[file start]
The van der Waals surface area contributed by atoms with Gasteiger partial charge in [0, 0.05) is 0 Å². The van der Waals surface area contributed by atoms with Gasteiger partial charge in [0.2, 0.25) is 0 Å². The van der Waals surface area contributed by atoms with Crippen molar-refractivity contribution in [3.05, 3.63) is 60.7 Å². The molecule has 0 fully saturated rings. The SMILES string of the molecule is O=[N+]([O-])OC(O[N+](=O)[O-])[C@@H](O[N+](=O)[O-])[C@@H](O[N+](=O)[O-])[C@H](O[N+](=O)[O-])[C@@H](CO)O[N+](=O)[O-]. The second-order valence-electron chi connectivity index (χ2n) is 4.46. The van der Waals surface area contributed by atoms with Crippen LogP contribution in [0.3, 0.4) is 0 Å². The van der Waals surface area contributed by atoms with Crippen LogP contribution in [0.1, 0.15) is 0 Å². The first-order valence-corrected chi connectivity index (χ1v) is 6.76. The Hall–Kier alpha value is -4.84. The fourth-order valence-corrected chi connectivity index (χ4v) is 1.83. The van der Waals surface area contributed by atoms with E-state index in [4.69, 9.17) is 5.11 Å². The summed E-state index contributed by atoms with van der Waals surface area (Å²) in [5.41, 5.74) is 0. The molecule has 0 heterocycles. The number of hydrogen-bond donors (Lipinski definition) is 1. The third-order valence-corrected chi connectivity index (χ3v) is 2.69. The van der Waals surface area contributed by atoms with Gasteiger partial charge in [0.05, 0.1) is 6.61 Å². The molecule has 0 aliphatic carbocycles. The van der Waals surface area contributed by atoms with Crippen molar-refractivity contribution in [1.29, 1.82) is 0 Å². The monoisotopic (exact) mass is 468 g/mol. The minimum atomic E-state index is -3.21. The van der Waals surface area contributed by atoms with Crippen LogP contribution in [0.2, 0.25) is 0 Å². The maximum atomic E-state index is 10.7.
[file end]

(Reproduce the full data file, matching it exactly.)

The van der Waals surface area contributed by atoms with Gasteiger partial charge in [0, 0.05) is 0 Å². The van der Waals surface area contributed by atoms with Gasteiger partial charge in [0.2, 0.25) is 0 Å². The van der Waals surface area contributed by atoms with Crippen molar-refractivity contribution in [3.05, 3.63) is 60.7 Å². The molecule has 0 fully saturated rings. The SMILES string of the molecule is O=[N+]([O-])OC(O[N+](=O)[O-])[C@@H](O[N+](=O)[O-])[C@@H](O[N+](=O)[O-])[C@H](O[N+](=O)[O-])[C@@H](CO)O[N+](=O)[O-]. The second-order valence-electron chi connectivity index (χ2n) is 4.46. The van der Waals surface area contributed by atoms with Crippen LogP contribution in [0.3, 0.4) is 0 Å². The van der Waals surface area contributed by atoms with Crippen LogP contribution in [0.1, 0.15) is 0 Å². The first-order valence-corrected chi connectivity index (χ1v) is 6.76. The Hall–Kier alpha value is -4.84. The fourth-order valence-corrected chi connectivity index (χ4v) is 1.83. The van der Waals surface area contributed by atoms with E-state index in [4.69, 9.17) is 5.11 Å². The summed E-state index contributed by atoms with van der Waals surface area (Å²) in [5.41, 5.74) is 0. The molecule has 0 heterocycles. The number of hydrogen-bond donors (Lipinski definition) is 1. The third-order valence-corrected chi connectivity index (χ3v) is 2.69. The van der Waals surface area contributed by atoms with Gasteiger partial charge in [0.05, 0.1) is 6.61 Å². The molecule has 0 aliphatic carbocycles. The van der Waals surface area contributed by atoms with Crippen molar-refractivity contribution in [1.29, 1.82) is 0 Å². The monoisotopic (exact) mass is 468 g/mol. The minimum atomic E-state index is -3.21. The van der Waals surface area contributed by atoms with Crippen LogP contribution in [0.2, 0.25) is 0 Å². The maximum atomic E-state index is 10.7.